Author(s): Norton K, Olds T
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Abstract Over the course of the past century it has become increasingly difficult to find athletes of the size and shape required to compete successfully at the highest level. Sport is Darwinian in that only the 'fittest' reach the highest level of participation. Not every physical characteristic could be expected to play a role in this selection process, but two that are important and for which substantial data assemblies exist, are height and mass. Measurements of elite athlete sizes were obtained from a variety of sources as far back as records allowed. We charted the shift in these anthropometric characteristics of elite sportspeople over time, against a backdrop of secular changes in the general population. Athletes in many sports have been getting taller and more massive over time; the rates of rise outstripping those of the secular trend. In open-ended sports, more massive players have an advantage. Larger players average longer careers and obtain greater financial rewards. In some sports it is equally difficult to find athletes small enough to compete. In contrast, there are sports that demand a narrow range of morphological characteristics. In these sports the size of the most successful athletes over the century has remained constant, despite the drift in the population characteristics from which they are drawn. A number of social factors both drive and are driven by the search for athletes of increasingly rare morphology. These include globalisation and international recruitment, greater financial and social incentives, and the use of special training methods and artificial growth stimuli. In many sports the demand for a specific range in body size reinforces the need to adopt questionable and illegal behaviours to reach the required size and shape to compete at the top level. Future scenarios also include 'gene-farming' through assortative mating and athlete gamete banks.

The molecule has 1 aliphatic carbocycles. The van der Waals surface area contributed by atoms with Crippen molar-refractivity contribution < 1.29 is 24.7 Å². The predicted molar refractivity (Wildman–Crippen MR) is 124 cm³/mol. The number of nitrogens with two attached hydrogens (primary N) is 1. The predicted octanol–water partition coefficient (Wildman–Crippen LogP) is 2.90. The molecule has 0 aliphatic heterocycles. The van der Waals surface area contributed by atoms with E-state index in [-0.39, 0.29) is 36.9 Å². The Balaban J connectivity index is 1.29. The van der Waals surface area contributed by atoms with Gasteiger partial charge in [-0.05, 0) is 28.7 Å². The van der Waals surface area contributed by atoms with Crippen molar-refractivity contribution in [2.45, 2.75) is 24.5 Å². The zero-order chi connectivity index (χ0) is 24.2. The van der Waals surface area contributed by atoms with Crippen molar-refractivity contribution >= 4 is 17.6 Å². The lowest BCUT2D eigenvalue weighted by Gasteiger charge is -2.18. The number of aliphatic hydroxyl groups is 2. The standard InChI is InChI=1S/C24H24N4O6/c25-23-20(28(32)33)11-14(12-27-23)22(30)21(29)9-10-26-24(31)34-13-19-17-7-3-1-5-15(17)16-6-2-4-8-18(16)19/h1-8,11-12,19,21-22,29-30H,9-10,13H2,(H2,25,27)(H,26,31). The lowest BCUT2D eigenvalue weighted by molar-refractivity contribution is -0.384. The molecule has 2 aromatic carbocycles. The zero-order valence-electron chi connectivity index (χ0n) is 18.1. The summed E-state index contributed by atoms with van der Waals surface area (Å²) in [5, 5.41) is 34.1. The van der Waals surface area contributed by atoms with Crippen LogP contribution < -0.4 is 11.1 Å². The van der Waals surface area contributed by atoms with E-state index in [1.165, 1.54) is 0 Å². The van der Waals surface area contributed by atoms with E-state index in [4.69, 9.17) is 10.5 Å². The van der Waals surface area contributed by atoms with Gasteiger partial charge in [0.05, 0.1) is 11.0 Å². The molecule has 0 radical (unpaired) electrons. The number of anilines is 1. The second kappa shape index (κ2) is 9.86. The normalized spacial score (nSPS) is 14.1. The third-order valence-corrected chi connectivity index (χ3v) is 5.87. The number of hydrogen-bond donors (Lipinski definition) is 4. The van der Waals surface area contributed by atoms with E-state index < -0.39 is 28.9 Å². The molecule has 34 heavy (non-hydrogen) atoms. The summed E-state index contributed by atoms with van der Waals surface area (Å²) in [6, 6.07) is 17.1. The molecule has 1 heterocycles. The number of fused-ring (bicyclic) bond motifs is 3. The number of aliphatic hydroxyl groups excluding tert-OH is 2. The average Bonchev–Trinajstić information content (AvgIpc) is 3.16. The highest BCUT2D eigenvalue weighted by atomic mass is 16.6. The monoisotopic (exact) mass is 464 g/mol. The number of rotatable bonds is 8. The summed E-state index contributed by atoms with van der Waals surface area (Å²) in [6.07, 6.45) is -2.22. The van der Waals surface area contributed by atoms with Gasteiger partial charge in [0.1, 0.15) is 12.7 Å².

This article was published in Sports Med
and referenced in Cardiovascular Therapy: Open Access
- Khalil Khanafer
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